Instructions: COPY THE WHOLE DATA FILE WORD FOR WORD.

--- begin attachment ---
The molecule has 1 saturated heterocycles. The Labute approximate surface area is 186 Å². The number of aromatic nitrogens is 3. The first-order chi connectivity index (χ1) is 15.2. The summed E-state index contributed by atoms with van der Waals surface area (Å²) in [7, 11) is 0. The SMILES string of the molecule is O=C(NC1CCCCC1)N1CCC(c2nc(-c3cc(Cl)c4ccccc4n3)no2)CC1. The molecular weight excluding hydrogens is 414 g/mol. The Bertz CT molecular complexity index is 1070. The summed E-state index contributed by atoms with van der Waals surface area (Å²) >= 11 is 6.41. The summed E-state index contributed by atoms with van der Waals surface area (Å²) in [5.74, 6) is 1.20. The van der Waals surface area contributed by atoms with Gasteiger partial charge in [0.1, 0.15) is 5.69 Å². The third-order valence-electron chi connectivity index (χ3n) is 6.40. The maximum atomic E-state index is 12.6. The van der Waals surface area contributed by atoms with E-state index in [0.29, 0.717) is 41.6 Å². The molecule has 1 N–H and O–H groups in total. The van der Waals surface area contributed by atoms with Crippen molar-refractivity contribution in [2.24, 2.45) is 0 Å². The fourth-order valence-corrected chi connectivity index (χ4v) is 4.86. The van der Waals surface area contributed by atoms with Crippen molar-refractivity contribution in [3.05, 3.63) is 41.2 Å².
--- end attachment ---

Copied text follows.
The molecule has 1 saturated heterocycles. The Labute approximate surface area is 186 Å². The number of aromatic nitrogens is 3. The first-order chi connectivity index (χ1) is 15.2. The summed E-state index contributed by atoms with van der Waals surface area (Å²) in [7, 11) is 0. The SMILES string of the molecule is O=C(NC1CCCCC1)N1CCC(c2nc(-c3cc(Cl)c4ccccc4n3)no2)CC1. The molecular weight excluding hydrogens is 414 g/mol. The Bertz CT molecular complexity index is 1070. The summed E-state index contributed by atoms with van der Waals surface area (Å²) >= 11 is 6.41. The summed E-state index contributed by atoms with van der Waals surface area (Å²) in [5.74, 6) is 1.20. The van der Waals surface area contributed by atoms with Gasteiger partial charge in [0.1, 0.15) is 5.69 Å². The third-order valence-electron chi connectivity index (χ3n) is 6.40. The maximum atomic E-state index is 12.6. The van der Waals surface area contributed by atoms with E-state index in [0.29, 0.717) is 41.6 Å². The molecule has 1 N–H and O–H groups in total. The van der Waals surface area contributed by atoms with Crippen molar-refractivity contribution in [2.24, 2.45) is 0 Å². The fourth-order valence-corrected chi connectivity index (χ4v) is 4.86. The van der Waals surface area contributed by atoms with Crippen molar-refractivity contribution in [3.05, 3.63) is 41.2 Å².